The role of the probiotic Lactobacillus rhamnosus GG on intestinal health

Lactobacillus rhamnosus GG is the most studied and well-characterized probiotic strain, it was patented 30 years ago. It produces lactic acid, it ferments rhamnose. It is able to survive to gastric acidity and bile salts, to adhere to the intestinal mucosa, it modulates the immune system and epithelial cells apoptosis.

LGG exerts numerous beneficial functions on the host health, especially contributing to the intestinal well-being and homeostasis, through different mechanisms.

Firstly, LGG protect the gut from inflammation, as shown in the following study, where we can observe that, in an induced colitis model, LGG treatment significantly reduces the levels of pro-inflammatory cytokines, in colons (Yan et al., 2017).

At intestinal level, LGG is also able to increase the antioxidant defence system and reduce the oxidative damage to DNA, as shown in the work of Liu and colleagues (2021). In the following graphs, three parameters are considered: Superoxide dismutase (SOD) is an important component of the antioxidant defense system, Glutathione peroxidase (GPX) family is a major member of the antioxidant enzyme family, GPX4 is one of its parts. Moreover, it was evaluated oxidative damage to DNA by immunohistochemistry monitoring of γ-H2AX. We can observe that in absence of LGG the expression of antioxidant enzymes is significantly reduced compared to the condition where we have LGG colonization of the gut and, in parallel, the oxidative damage to DNA is, of course, affected.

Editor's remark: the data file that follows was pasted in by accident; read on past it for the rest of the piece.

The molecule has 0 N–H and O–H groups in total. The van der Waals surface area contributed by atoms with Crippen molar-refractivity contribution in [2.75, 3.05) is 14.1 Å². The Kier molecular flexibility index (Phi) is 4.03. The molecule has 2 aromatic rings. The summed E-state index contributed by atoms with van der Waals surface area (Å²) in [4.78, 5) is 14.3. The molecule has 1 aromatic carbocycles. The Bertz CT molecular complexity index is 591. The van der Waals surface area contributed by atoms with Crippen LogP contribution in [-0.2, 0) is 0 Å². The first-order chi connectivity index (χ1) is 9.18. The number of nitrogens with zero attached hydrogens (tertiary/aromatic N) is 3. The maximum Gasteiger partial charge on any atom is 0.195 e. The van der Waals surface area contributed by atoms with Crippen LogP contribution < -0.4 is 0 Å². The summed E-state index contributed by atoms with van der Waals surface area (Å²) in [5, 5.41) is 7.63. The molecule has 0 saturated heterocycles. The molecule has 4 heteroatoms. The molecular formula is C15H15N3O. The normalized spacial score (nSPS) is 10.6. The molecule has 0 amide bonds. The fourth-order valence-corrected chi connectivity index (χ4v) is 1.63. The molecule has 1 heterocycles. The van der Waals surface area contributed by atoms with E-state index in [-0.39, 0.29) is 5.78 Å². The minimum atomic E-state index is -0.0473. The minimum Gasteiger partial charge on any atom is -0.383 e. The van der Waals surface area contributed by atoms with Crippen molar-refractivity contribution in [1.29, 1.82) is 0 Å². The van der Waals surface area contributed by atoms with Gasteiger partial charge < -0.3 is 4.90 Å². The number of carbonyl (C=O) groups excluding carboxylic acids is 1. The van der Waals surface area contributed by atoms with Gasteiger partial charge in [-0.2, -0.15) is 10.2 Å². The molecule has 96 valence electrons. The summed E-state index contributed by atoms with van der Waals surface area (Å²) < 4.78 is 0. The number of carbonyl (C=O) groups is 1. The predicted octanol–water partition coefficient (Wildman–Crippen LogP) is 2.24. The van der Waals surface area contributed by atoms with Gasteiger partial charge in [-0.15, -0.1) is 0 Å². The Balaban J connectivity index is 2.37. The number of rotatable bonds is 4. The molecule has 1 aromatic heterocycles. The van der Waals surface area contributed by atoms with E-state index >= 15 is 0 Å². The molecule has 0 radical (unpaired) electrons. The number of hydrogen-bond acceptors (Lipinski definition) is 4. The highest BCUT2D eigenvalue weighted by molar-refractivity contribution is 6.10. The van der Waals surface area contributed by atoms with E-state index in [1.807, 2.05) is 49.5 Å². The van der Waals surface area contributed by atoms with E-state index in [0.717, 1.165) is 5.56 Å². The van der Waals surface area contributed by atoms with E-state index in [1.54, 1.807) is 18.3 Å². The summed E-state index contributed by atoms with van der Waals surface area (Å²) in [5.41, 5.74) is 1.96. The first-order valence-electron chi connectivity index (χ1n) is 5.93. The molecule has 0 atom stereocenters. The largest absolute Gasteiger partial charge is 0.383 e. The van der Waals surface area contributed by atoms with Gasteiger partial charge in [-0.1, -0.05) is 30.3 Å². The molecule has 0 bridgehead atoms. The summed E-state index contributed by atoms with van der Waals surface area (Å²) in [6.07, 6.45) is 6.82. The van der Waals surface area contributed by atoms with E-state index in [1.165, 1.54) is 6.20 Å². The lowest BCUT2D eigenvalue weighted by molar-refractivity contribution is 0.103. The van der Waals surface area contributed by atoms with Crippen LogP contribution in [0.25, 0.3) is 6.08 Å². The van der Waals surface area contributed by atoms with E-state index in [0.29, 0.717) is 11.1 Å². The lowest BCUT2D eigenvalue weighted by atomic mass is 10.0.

Moreover, LGG contributes to the maintenance of the intestinal barrier function, exerting different activities: it stimulates the expression of the intestinal tight junction proteins, it maintains the proper distribution of them, also when the intestinal epithelium is stressed by inflammation, and it stimulates the production of short chain fatty acids, which are fundamental to regulate intestinal homeostasis.


Liu, T., Song, X., An, Y., Wu, X., Zhang, W., Li, J., … & Cao, H. (2021). Lactobacillus rhamnosus GG colonization in early life ameliorates inflammaging of offspring by activating SIRT1/AMPK/PGC-1α pathway. Oxidative Medicine and Cellular Longevity, 2021.

Yan, F., Liu, L., Cao, H., Moore, D. J., Washington, M. K., Wang, B., … & Polk, D. B. (2017). Neonatal colonization of mice with LGG promotes intestinal development and decreases susceptibility to colitis in adulthood. Mucosal Immunology, 10(1), 117-127.

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